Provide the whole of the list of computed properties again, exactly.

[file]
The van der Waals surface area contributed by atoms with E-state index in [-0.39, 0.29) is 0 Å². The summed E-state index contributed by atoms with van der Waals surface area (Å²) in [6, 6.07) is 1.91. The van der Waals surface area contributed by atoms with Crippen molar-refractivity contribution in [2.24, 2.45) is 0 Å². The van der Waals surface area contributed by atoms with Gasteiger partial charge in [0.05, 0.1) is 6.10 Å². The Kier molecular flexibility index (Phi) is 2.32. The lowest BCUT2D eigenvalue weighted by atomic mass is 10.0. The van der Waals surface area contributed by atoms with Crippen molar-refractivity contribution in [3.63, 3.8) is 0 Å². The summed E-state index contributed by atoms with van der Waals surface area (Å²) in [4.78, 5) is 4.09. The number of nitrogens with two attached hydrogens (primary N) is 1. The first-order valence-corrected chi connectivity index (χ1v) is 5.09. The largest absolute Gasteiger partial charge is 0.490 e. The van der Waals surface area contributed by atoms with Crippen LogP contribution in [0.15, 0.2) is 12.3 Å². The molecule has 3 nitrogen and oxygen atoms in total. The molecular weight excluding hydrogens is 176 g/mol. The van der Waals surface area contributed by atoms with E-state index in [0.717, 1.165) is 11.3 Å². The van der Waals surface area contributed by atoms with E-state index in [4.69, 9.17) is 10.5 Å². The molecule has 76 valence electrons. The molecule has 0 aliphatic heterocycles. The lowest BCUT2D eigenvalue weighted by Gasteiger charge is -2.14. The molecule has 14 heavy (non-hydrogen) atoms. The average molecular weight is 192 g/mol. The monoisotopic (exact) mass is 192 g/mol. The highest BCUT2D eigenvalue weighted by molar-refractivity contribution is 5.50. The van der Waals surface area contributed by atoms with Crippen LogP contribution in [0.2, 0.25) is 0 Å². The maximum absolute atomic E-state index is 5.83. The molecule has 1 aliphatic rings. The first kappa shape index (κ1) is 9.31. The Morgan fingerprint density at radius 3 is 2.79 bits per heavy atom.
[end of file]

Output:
The van der Waals surface area contributed by atoms with E-state index in [-0.39, 0.29) is 0 Å². The summed E-state index contributed by atoms with van der Waals surface area (Å²) in [6, 6.07) is 1.91. The van der Waals surface area contributed by atoms with Crippen molar-refractivity contribution in [2.24, 2.45) is 0 Å². The van der Waals surface area contributed by atoms with Gasteiger partial charge in [0.05, 0.1) is 6.10 Å². The Kier molecular flexibility index (Phi) is 2.32. The lowest BCUT2D eigenvalue weighted by atomic mass is 10.0. The van der Waals surface area contributed by atoms with Crippen molar-refractivity contribution in [3.63, 3.8) is 0 Å². The summed E-state index contributed by atoms with van der Waals surface area (Å²) in [4.78, 5) is 4.09. The number of nitrogens with two attached hydrogens (primary N) is 1. The first-order valence-corrected chi connectivity index (χ1v) is 5.09. The largest absolute Gasteiger partial charge is 0.490 e. The van der Waals surface area contributed by atoms with Crippen LogP contribution in [0.15, 0.2) is 12.3 Å². The molecule has 3 nitrogen and oxygen atoms in total. The molecular weight excluding hydrogens is 176 g/mol. The van der Waals surface area contributed by atoms with E-state index in [0.717, 1.165) is 11.3 Å². The van der Waals surface area contributed by atoms with E-state index in [4.69, 9.17) is 10.5 Å². The molecule has 76 valence electrons. The molecule has 0 aliphatic heterocycles. The lowest BCUT2D eigenvalue weighted by Gasteiger charge is -2.14. The molecule has 14 heavy (non-hydrogen) atoms. The average molecular weight is 192 g/mol. The monoisotopic (exact) mass is 192 g/mol. The highest BCUT2D eigenvalue weighted by molar-refractivity contribution is 5.50. The van der Waals surface area contributed by atoms with Crippen LogP contribution in [0.2, 0.25) is 0 Å². The maximum absolute atomic E-state index is 5.83. The molecule has 1 aliphatic rings. The first kappa shape index (κ1) is 9.31. The Morgan fingerprint density at radius 3 is 2.79 bits per heavy atom.